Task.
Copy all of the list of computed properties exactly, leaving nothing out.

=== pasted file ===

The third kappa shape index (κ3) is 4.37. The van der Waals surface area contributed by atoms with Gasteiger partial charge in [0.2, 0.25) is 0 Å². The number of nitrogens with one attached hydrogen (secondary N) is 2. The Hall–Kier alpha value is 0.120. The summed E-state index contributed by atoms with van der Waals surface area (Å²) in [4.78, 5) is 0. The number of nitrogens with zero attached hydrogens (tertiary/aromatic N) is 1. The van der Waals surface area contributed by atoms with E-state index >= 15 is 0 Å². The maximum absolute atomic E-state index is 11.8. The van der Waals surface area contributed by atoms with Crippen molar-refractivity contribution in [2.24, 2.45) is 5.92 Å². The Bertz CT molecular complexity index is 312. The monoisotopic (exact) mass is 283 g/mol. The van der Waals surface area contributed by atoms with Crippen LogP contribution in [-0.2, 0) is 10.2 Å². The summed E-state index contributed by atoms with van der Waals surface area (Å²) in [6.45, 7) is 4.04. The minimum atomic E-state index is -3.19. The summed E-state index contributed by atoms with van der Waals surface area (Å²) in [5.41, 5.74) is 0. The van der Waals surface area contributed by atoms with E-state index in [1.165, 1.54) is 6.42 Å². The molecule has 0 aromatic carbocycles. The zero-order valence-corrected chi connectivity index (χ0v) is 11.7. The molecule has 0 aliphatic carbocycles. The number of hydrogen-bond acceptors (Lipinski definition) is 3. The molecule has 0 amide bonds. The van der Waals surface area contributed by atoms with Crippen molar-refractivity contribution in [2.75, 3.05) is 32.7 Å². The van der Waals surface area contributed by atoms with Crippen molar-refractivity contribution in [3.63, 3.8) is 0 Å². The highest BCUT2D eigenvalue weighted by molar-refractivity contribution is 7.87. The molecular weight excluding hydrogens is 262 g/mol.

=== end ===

The third kappa shape index (κ3) is 4.37. The van der Waals surface area contributed by atoms with Gasteiger partial charge in [0.2, 0.25) is 0 Å². The number of nitrogens with one attached hydrogen (secondary N) is 2. The Hall–Kier alpha value is 0.120. The summed E-state index contributed by atoms with van der Waals surface area (Å²) in [4.78, 5) is 0. The number of nitrogens with zero attached hydrogens (tertiary/aromatic N) is 1. The van der Waals surface area contributed by atoms with E-state index >= 15 is 0 Å². The maximum absolute atomic E-state index is 11.8. The van der Waals surface area contributed by atoms with Crippen molar-refractivity contribution in [2.24, 2.45) is 5.92 Å². The Bertz CT molecular complexity index is 312. The monoisotopic (exact) mass is 283 g/mol. The van der Waals surface area contributed by atoms with Crippen LogP contribution in [-0.2, 0) is 10.2 Å². The summed E-state index contributed by atoms with van der Waals surface area (Å²) in [6.45, 7) is 4.04. The minimum atomic E-state index is -3.19. The summed E-state index contributed by atoms with van der Waals surface area (Å²) in [5.41, 5.74) is 0. The van der Waals surface area contributed by atoms with E-state index in [1.165, 1.54) is 6.42 Å². The molecule has 0 aromatic carbocycles. The zero-order valence-corrected chi connectivity index (χ0v) is 11.7. The molecule has 0 aliphatic carbocycles. The number of hydrogen-bond acceptors (Lipinski definition) is 3. The molecule has 0 amide bonds. The van der Waals surface area contributed by atoms with Crippen molar-refractivity contribution in [2.75, 3.05) is 32.7 Å². The van der Waals surface area contributed by atoms with Crippen molar-refractivity contribution in [3.63, 3.8) is 0 Å². The highest BCUT2D eigenvalue weighted by molar-refractivity contribution is 7.87. The molecular weight excluding hydrogens is 262 g/mol.